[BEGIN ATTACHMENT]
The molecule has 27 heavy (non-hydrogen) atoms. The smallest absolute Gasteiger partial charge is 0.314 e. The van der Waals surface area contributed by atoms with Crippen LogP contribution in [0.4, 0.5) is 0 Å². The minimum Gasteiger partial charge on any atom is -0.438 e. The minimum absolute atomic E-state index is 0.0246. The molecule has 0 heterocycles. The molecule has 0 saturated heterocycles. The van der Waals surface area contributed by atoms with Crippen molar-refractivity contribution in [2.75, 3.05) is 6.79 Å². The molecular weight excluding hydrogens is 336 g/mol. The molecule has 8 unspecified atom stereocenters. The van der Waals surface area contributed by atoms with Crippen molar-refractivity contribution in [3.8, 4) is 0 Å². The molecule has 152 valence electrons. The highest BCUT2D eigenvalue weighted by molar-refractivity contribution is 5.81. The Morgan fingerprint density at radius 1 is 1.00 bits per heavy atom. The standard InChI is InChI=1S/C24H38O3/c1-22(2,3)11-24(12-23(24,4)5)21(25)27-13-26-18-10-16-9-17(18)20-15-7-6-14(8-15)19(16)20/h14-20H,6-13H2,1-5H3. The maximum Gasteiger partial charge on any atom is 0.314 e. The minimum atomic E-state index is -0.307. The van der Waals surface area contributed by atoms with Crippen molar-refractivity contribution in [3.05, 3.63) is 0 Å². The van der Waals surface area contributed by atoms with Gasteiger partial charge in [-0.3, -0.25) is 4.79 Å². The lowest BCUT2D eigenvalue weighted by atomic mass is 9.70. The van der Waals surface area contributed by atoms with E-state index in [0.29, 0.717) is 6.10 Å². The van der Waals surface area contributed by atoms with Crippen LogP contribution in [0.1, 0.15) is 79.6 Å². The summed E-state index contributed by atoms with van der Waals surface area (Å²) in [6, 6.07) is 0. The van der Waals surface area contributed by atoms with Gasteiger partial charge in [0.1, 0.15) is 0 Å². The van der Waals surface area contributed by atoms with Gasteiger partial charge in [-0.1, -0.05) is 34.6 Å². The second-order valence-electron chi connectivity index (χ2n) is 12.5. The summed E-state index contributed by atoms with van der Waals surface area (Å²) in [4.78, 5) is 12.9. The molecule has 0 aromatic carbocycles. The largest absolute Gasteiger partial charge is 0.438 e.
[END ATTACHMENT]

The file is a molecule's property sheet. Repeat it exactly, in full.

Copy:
The molecule has 27 heavy (non-hydrogen) atoms. The smallest absolute Gasteiger partial charge is 0.314 e. The van der Waals surface area contributed by atoms with Crippen LogP contribution in [0.4, 0.5) is 0 Å². The minimum Gasteiger partial charge on any atom is -0.438 e. The minimum absolute atomic E-state index is 0.0246. The molecule has 0 heterocycles. The molecule has 0 saturated heterocycles. The van der Waals surface area contributed by atoms with Crippen molar-refractivity contribution in [2.75, 3.05) is 6.79 Å². The molecular weight excluding hydrogens is 336 g/mol. The molecule has 8 unspecified atom stereocenters. The van der Waals surface area contributed by atoms with Crippen molar-refractivity contribution in [3.8, 4) is 0 Å². The molecule has 152 valence electrons. The highest BCUT2D eigenvalue weighted by molar-refractivity contribution is 5.81. The Morgan fingerprint density at radius 1 is 1.00 bits per heavy atom. The standard InChI is InChI=1S/C24H38O3/c1-22(2,3)11-24(12-23(24,4)5)21(25)27-13-26-18-10-16-9-17(18)20-15-7-6-14(8-15)19(16)20/h14-20H,6-13H2,1-5H3. The maximum Gasteiger partial charge on any atom is 0.314 e. The minimum atomic E-state index is -0.307. The van der Waals surface area contributed by atoms with Crippen molar-refractivity contribution in [3.05, 3.63) is 0 Å². The van der Waals surface area contributed by atoms with Gasteiger partial charge in [-0.3, -0.25) is 4.79 Å². The lowest BCUT2D eigenvalue weighted by atomic mass is 9.70. The van der Waals surface area contributed by atoms with E-state index in [0.29, 0.717) is 6.10 Å². The van der Waals surface area contributed by atoms with Crippen LogP contribution in [0.1, 0.15) is 79.6 Å². The summed E-state index contributed by atoms with van der Waals surface area (Å²) in [6, 6.07) is 0. The van der Waals surface area contributed by atoms with Gasteiger partial charge in [0.1, 0.15) is 0 Å². The van der Waals surface area contributed by atoms with Gasteiger partial charge in [-0.1, -0.05) is 34.6 Å². The second-order valence-electron chi connectivity index (χ2n) is 12.5. The summed E-state index contributed by atoms with van der Waals surface area (Å²) in [4.78, 5) is 12.9. The molecule has 0 aromatic carbocycles. The largest absolute Gasteiger partial charge is 0.438 e.